Dr. Sarah Mitchell
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How to Adjust your Baby Sleep to the Ending of Daylight Saving Time [2023]? Top 3 Ways Recommended by Baby Sleep Expert

Daylight Savings is about to end. Are you prepared to “Fall Back”?

The Purpose of Daylight Savings Time

Daylight Savings times end this year on November 5, 2023.  In the summer months, we have more hours of daylight and the purpose of daylight savings time is to shift an hour of that light into the evening.  Otherwise in the summer it would be light out by 5 am!   In the fall, we end daylight savings time as the winter months have less hours of daylight and we shift those hours back to the morning so that it’s not dark until 8 am. 
During fall back, your child may normally wake up at 6:30 am, but now that is 5:30 am.

If her bedtime was previously 7:00 pm, now that is 6 pm by the clock.

As if 6:30 am wasn’t painful enough already? What is a gal to do?

Don't Make This Major Mistake Many Parents Do:

The biggest mistake parents make is trying to tackle the time change in one night and keeping children up that extra hour at bedtime.  This can be counter productive as when a child is kept up too long, it can be harder to get them to sleep, they are at risk of night waking, AND they will still likely wake up at the same time the next day.

Let’s remember our main sleep tenet is that “sleep begets sleep”.  

The more well rested a child, the easier it will be to have that child fall asleep and then stay asleep.  

With a baby less than 12 months, keeping them up 1 hour later has a bigger impact than for older toddlers. If you try and manage the time change in one move, you put your child at risk of 3 things:

  1. Trouble settling at bedtime, as she’s now been awake 1 hour longer than usual
  2. Night waking, because she’s a little overtired
  3. Potentially even earlier wake up, because she’s overtired

This ties into the old adage that “Sleep begets sleep”. The more well rested a child is, the better he/she will sleep. Techniques to put into practice:

Here’s the secret:  you work on time change starting with naps and then bedtime.

3 Ways to Help Adjust Your Little One's Schedule to "Fall Back"

  1. Do Nothing Approach
  2. Retroactively shift their schedule starting on Sunday
  3. Proactively shift their schedule before Sunday

The Do Nothing Approach

Don’t try and shift their schedule at all.  Their 5 am wake up also means their bedtime will be one hour earlier.  This can be useful for parents who had late wake ups and need to get kids up earlier to go to preschool.  

Example.  Your baby was waking at 7 am and sleeping by 8 pm.  Now that is shifted to 6 am and 7 pm asleep bedtime.  

Do nothing and enjoy your new schedule.  This scenario is not very common. 

Retroactively Shift Their Schedule Starting On Sunday

Starting the Sunday of Daylight Savings End you work on shifting your little person's schedule later in small chunks.

The KEY TO shifting a little person’s schedule:
  • Shift the 1 hour time change in 15 to 20 minute time chunks over 3 to 4 days using naps or bedtime to have the cascade affect of shifting morning wake up time later.

For Babies, less than 12 months, you can work on the time change by shifting their schedule over 3-4 days in 15 minute increments.

Imagine a baby who sleeps at 7:30 pm and wakes at 6:30 am.

On Sunday of DST this will be 6:30 pm and 5:30 am.

Start with the first or second nap of the day pushing it 15 minutes later.  All the other naps and bedtime that day will be 15 minutes later than the day before due to the cascade effect.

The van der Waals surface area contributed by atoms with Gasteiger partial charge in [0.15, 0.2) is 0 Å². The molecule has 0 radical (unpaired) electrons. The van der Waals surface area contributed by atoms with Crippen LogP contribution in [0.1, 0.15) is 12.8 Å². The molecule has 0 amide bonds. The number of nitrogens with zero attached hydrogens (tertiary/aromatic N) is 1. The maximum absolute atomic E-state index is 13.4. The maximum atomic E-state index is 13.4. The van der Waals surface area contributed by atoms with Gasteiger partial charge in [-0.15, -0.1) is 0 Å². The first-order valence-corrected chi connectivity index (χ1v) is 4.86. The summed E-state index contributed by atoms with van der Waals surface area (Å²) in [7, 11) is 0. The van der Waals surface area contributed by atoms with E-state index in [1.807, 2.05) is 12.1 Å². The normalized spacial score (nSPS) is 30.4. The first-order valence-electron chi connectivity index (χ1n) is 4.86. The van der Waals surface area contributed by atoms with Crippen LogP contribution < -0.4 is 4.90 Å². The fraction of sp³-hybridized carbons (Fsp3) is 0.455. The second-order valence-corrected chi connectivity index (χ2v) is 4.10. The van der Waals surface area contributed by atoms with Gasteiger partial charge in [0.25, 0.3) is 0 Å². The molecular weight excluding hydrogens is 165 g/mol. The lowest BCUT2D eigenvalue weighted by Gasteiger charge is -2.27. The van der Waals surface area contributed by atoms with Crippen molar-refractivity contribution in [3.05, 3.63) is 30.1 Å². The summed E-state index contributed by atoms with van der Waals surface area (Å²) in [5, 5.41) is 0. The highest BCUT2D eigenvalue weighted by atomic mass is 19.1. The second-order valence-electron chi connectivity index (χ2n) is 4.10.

Each day shift the first nap put down another 15 minutes later.  Again, this will cascade to the rest of the day’s nap put downs and bedtime.  

Finally, on day 4, her first nap put down will now be shifted by 1 hour total from day 1.  

Consequently your bedtime would shift as well. From 6:15, 6:30, 6:45, and finally 7 pm.

That should gradually shift her wake up time by about 15 minutes.  Here's an example of a 6 month old on 3 naps.

You could do the "stretch" at any nap of the day or before bedtime. I like to use naps instead of bedtime generally.

If your baby handles the stretching well and it doesn't lead to shorter naps then you could stretch over 2 naps a day and make the shift over 2 days instead of 4.


Toddlers are less susceptible to becoming “overtired” compared to infants. So with a toddler you can shift the schedule with bigger time chunks compared to an infant.

For a toddler who is on 1 or 2 naps, you can elongate the midday awake time, and keep your child up longer during the middle of the day, instead of right before bedtime.

You could implement the shift over two days in 20 - 30 minute adjustments.

Here's an example of a 16 month old on one nap with a 6 hour awake window before nap and a 4 hour awake window after nap.

Before DST:

6:30 am - Wake up

6 hour Awake Window

12:30 pm - Nap

3:30 pm - Wake up

4 hour Awake Window

7:30 pm - Asleep


5:30 am - Wake up

6.5 hour Awake Window

11:30 am - Nap

2:30 pm - Wake up

4 hour Awake window

6:30 pm - Asleep


6:00 am - Wake up - shifted 30 min with later bedtime day before

6.5 hour Awake Window

12:30 pm - Nap

3:30 pm - Wake Up

4 Hour Awake Window

7:30 pm - Asleep


6:30 am - Wake up - shifted 30 min with later bedtime day before

6 hour - Awake Window

12:30 pm - Nap

3:30 pm - Wake up

4 hour Awake Window

7:30 pm - Asleep

With a 30 minute "stretch" you have successfully shifted the wake up time by 1 hour over 2 days.


Don't try and shift the hour in one night. Use small chunks of time depending on your baby's age to shift the schedule over a few days to prevent your baby from becoming overtired and perpetuating the early morning Wake up.

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